Friday, May 24, 2013

Tonight's Movie: White Heat (1949)

I'd long resisted seeing Raoul Walsh's WHITE HEAT, thinking the intense, violent story of gangster Cody Jarrett (James Cagney) wouldn't really be my kind of movie.

However, in recent years I've gained increasing appreciation for several of the cast members, including Edmond O'Brien, Steve Cochran, and Virginia Mayo in addition to Cagney, and so I was quite enthused when I had the opportunity to review the film as part of the new Blu-ray set Ultimate Gangsters Collection: Classics, released this week on May 21st.

My verdict on WHITE HEAT: It's a terrific movie which grabs the viewer from the kinetic opening train robbery to the explosive "Top of the world, Ma!" finale. I thoroughly enjoyed it. There are superb performances by the entire cast; it's hard to believe, in retrospect, that Cagney and Mayo didn't rate Oscar nominations.

Cagney's Jarrett is a psychopathic killer who thinks nothing of ordering one of his henchmen to basically "put down" another of the gang who is too seriously injured to travel. Cody is married to the gorgeous if rather uncouth Verna (Mayo), but his heart really belongs to his mother (Margaret Wycherly), to whom he has a strong fixation. And, as it happens, Verna is making eyes behind Cody's back with his lieutenant, Big Ed (Cochran).

Cody develops a plan to escape a murder rap by confessing to a minor crime in another part of the country, and the feds, led by Philip Evans (John Archer), decided to send an undercover detective (O'Brien) into prison to bunk with Cody, win his trust, and solve the train robbery and murders.

As expected, Cagney is completely entertaining in a no-holds-barred performance as Jarrett, but he's also surrounded by a deep cast who are all on the top of their games. Edmond O'Brien is subdued yet quick-thinking and confident as the FBI man on the inside of the prison, and he gives the audience someone to identify with and root for amidst a sea of lowlifes. O'Brien certainly has great gangster/noir credentials, which also include THE KILLERS (1946), D.O.A. (1950), and 711 OCEAN DRIVE (1950).

Verna is glamorous on the surface, but Mayo bravely allowed her character to be filmed in an unflattering light, including a scene where she's snoring! Verna has an interesting trajectory, wanting to leave Cody but giving up on the idea in order to live; she then hits the bottle.  Mayo captures Verna's pathetic side along with her more calculating and lethal aspects. Cochran likewise makes a strong impression as Big Ed, who thinks he's smart but unfortunately isn't quite smart enough to match wits with Cody.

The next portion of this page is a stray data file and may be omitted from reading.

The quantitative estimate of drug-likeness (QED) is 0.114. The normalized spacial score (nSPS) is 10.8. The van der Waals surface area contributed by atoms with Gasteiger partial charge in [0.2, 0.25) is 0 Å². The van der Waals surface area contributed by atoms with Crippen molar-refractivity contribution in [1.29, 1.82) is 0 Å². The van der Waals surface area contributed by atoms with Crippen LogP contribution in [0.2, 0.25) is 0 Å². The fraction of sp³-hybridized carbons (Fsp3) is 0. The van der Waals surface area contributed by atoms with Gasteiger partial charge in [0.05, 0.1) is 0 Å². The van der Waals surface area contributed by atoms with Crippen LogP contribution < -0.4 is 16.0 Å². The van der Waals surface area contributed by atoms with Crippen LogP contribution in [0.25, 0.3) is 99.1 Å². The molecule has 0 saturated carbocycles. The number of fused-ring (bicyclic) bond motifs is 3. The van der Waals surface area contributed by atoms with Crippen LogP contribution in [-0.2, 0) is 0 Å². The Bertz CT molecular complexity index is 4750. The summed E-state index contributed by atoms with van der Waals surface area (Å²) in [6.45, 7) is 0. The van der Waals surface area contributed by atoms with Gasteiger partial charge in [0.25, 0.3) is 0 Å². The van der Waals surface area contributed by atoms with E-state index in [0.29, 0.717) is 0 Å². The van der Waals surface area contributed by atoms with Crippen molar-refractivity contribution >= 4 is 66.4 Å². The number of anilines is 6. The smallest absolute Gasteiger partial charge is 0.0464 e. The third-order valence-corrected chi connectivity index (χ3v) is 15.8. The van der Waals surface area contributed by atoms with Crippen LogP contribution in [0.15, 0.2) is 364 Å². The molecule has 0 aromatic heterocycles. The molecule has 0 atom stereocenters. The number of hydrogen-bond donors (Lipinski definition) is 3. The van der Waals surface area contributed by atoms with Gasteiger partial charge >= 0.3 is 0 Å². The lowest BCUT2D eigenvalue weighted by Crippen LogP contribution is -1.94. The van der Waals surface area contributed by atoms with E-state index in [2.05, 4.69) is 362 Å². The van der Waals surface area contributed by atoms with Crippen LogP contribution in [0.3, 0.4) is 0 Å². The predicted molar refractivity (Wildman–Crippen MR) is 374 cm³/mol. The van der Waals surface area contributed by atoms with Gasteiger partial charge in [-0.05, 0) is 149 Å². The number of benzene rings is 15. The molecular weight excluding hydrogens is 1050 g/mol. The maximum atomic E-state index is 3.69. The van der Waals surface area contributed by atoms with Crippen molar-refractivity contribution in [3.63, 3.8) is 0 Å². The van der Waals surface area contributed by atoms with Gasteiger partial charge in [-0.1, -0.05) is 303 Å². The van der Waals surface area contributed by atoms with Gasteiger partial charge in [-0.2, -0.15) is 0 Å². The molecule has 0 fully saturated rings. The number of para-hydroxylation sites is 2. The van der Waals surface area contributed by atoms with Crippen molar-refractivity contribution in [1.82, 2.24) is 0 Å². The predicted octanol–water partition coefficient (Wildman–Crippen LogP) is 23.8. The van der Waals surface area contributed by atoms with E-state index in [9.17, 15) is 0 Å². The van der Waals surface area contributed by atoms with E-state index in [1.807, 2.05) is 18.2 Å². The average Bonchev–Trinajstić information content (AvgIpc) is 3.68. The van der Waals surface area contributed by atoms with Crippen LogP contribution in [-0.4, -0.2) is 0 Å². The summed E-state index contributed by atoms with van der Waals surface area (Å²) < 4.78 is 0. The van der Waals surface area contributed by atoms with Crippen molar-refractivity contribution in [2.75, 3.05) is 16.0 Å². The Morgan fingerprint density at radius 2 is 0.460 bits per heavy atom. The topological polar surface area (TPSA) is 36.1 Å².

Released in the late '40s, this gangster film crosses into noir territory, particularly in the scary, shadowy nighttime sequence where Cody goes after Verna and Big Ed. At times the movie is almost a docu-noir; since I love procedurals, the depiction of how law enforcement follows Cody using radio waves was fascinating.

WHITE HEAT was filmed in black and white by Sid Hickox. The screenplay of this 114-minute film was by Ivan Goff and Ben Roberts.

The supporting cast includes Fred Clark, Wally Cassell, and Paul Guilfoyle, who meets his end late in the movie in one of the film's more memorable scenes; it's a great example of less being more. No blood, no guts, but wow, that moment with Jarrett "letting some air in" to the car trunk stays with you.

The Blu-ray print is absolutely gorgeous. The film is a visual pleasure as well as dramatically compelling.

In addition to the new Blu-ray, WHITE HEAT has previously had a standard DVD release as part of the Warner Gangsters Collection, Vol. I and a TCM Greatest Gangsters Collection. It's also had multiple releases on VHS.

The film and the Blu-ray are both highly recommended. More details on the Blu-ray set are posted here. Thanks to Warner Bros. for making the collection available for review.


Blogger Vienna said...

Cagney deserved an Oscar. What a blazing performance. And Margaret Wycherley so good as his scheming mother.
The scene I will always remember is the one where Cody hears of his mother's death.
And of course that iconic ending.

12:10 AM  
Blogger Silver Screenings said...

This is one of my fave movies. Cagney is electrifying in this role, isn't he? He deserved all the accolades he received for this film.

Of course, the supporting cast is fab, too!

1:05 PM  
Blogger Raquel Stecher said...

Laura - I love what you said about Edmond O'Brien's character. I think all of the gangsters are too despicable to care for and O'Brien really is the person we latch on to. That's a wonderful observation! I enjoyed this movie and it was my first time watching itt oo.

6:06 AM  

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